Two great Cincinnati-based bands take over Over-the-Rhine’s MOTR Pub (motrpub.com) this weekend to celebrate their excellent new releases with free shows.
• On Friday, rockers Frontier Folk Nebraska will trumpet the release of their third full-length, Frontier F**k Nebraska (the cover of which is presented to the right), which was recently released nationally by No Chaser Records and made available as a digital download (via frontierfolknebraska.bandcamp.com) and on cool multi-colored vinyl (which can also be ordered through the Bandcamp site). Friday’s 10 p.m. record release show will also feature a performance by Chuck Cleaver and Lisa Walker from Wussy.
FFN will continue its release party weekend at Saturday’s free Longstone Street Festival in Milford alongside Cleveland, Ohio’s The Lighthouse and the Whaler, plus local favorites Shiny and the Spoon, Ben Lapps, Noah Smith and many others (visit longstonestreetfestival.com for complete info).
Frontier Folk Nebraska’s previous albums have gradually upped the Rock factor; the quartet’s 2009 debut, Pearls, and 2011’s self-titled full-length blended distorted rockers with some rootsy moments and lovely acoustic-based tunes. Though the band fairly consistently reminded fans and new listeners that, despite its name, it wasn’t a “Folk” band, the acoustic pieces and subtle twang still caused confusion for some.
With Frontier F**k Nebraska, the band goes into full-out Rock & Roll mode and only barely lets up over the course of the album’s 12 superb tracks, putting the “Folk” association to rest fully. Perhaps that’s why there are a couple of asterisks in the album’s title, where Folk once stood. (Are the asterisks a “f**k you” to those who wouldn’t let the Folk expectations die? Who knows — maybe the word is “fork” or “funk”?)
The new album kicks off with the soaring “Desert Car Chase” and “I’m Electric, Call Me Lighting,” full-throttle, ragged-glory rockers with piercing melodies that stick hard and fast (you’ll have the “I’m electric, I’m electric/Call me lighting, call me lighting” stuck in your head for hours after your first spin through the record).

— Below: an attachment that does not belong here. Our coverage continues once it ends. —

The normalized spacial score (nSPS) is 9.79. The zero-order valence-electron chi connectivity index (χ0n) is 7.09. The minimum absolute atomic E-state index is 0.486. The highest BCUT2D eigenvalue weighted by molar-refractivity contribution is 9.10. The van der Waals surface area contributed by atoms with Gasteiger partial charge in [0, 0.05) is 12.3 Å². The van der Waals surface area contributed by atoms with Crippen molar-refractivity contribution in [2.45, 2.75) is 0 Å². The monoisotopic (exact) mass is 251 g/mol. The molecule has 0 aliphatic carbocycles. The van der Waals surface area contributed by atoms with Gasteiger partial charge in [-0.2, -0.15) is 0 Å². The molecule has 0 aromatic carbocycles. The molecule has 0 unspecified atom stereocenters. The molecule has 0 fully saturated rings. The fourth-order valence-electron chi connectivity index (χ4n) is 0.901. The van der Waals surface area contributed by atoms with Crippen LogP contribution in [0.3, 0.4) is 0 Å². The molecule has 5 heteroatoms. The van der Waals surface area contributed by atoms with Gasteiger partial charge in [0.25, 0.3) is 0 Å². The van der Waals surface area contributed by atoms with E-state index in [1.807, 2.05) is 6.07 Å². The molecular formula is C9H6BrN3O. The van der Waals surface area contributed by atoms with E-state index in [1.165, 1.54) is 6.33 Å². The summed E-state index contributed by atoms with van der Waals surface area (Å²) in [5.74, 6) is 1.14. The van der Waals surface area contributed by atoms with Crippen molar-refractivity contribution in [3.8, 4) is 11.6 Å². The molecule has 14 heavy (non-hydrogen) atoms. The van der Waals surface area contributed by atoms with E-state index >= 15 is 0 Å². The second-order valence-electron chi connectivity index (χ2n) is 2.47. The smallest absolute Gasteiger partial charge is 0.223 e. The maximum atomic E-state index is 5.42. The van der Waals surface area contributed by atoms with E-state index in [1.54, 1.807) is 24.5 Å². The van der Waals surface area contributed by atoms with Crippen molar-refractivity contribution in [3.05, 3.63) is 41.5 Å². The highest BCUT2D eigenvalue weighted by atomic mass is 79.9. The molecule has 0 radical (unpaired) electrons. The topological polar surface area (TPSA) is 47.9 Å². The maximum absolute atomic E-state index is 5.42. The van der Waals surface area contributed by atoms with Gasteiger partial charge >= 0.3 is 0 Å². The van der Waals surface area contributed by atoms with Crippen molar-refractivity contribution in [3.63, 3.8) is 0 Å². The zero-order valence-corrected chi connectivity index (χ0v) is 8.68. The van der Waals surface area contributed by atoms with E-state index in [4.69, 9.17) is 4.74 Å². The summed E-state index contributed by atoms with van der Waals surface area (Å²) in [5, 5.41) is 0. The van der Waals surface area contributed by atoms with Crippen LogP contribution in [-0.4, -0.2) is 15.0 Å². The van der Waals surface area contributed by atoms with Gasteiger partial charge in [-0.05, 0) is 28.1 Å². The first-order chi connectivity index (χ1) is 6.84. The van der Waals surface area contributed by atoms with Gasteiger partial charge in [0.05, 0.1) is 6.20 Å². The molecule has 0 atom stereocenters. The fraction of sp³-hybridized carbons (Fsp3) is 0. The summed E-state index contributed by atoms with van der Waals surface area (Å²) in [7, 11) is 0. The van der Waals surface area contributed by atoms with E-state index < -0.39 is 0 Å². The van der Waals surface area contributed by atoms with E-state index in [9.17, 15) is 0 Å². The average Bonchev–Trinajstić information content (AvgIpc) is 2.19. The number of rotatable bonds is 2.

The often high-register vocals are especially strong on Frontier F**k Nebraska, distantly reminiscent of Jim James, Band of Horses’ Ben Bridwell and, somewhat oddly, U2’s Bono. The songwriting is also impeccable, with tracks like “Coward in Skin,” “French Made Dress” and “The Well” veering into catchy Pop Rock territory. There are a few sublime gentler moments on Frontier F**k Nebraska that are riveting; the slow swaying “Smoke King” features beautiful, dripping slide guitar riffs, while stellar closing track “The Glass House” is an atmospheric, melancholy acoustic gem.
Other highlights include the yearning stomper “Buffalo Summer” and the rollicking “TV Spies,” which sounds like it could’ve been stolen from the stockpile of great songs Guided By Voices’ Robert Pollard has hidden in his bunker.
From start to finish, Frontier F**k Nebraska is an engrossing listen. It’s an album in the mold of Wilco’s Being There or My Morning Jacket’s Z and is not just one of the best Cincinnati-spawned LPs of the year, but one of the best Rock & Roll records you’ll hear in 2014 from anyone.
• Saturday night, local Indie Rock duo Pop Empire returns with its third album, Future Blues. The band will have copies of the CD version of the album — featuring special artwork and hand-printed sleeves — available at Saturday’s release show at MOTR, where Pop Empire will be joined by locals Little Lights and Austin, Texas’ Love Inks for the 10 p.m. performance. The album will also be available for download via popempire.bandcamp.com.
Pop Empire’s membership is a little different this time around. Future Blues is the first album from the band to feature new guitarist Ryan Back, who steps in for Cameron Cochran (who now plays with Jeremy Pinnell and the 55’s). There’s not a huge difference in the sound though, with Henry Wilson’s vocals and production remaining at the band’s core. The album still takes elements of Blues, Pop and various shades of Rock (plus some light electronics and subtle moments of experimentalism) to come up with a magnetic sound that straddles the history of Rock & Roll. Wilson’s charismatic voice sounds like a mix of Marc Bolan’s swaggering cool and Buddy Holly’s elastic earnestness.
Highlights from an early preview promo of the album include “Ain’t Got a Cent” and “Psycho,” with their shimmery guitar bends and beachside haziness sounding like something David Lynch might put in a film, and “Blue Circle,” which buzzes and struts like T Rex. Elsewhere, “Drop in the Flood” boogies with the sunshiny melodics of a lost ’60s Psych Pop nugget.
After Future Blues is released, Pop Empire plans to perform frequently across the region and release videos and artwork related to the album through collaborations with various artists in Cincinnati and beyond. Keep tabs on what’s coming next from the band at popempire.com.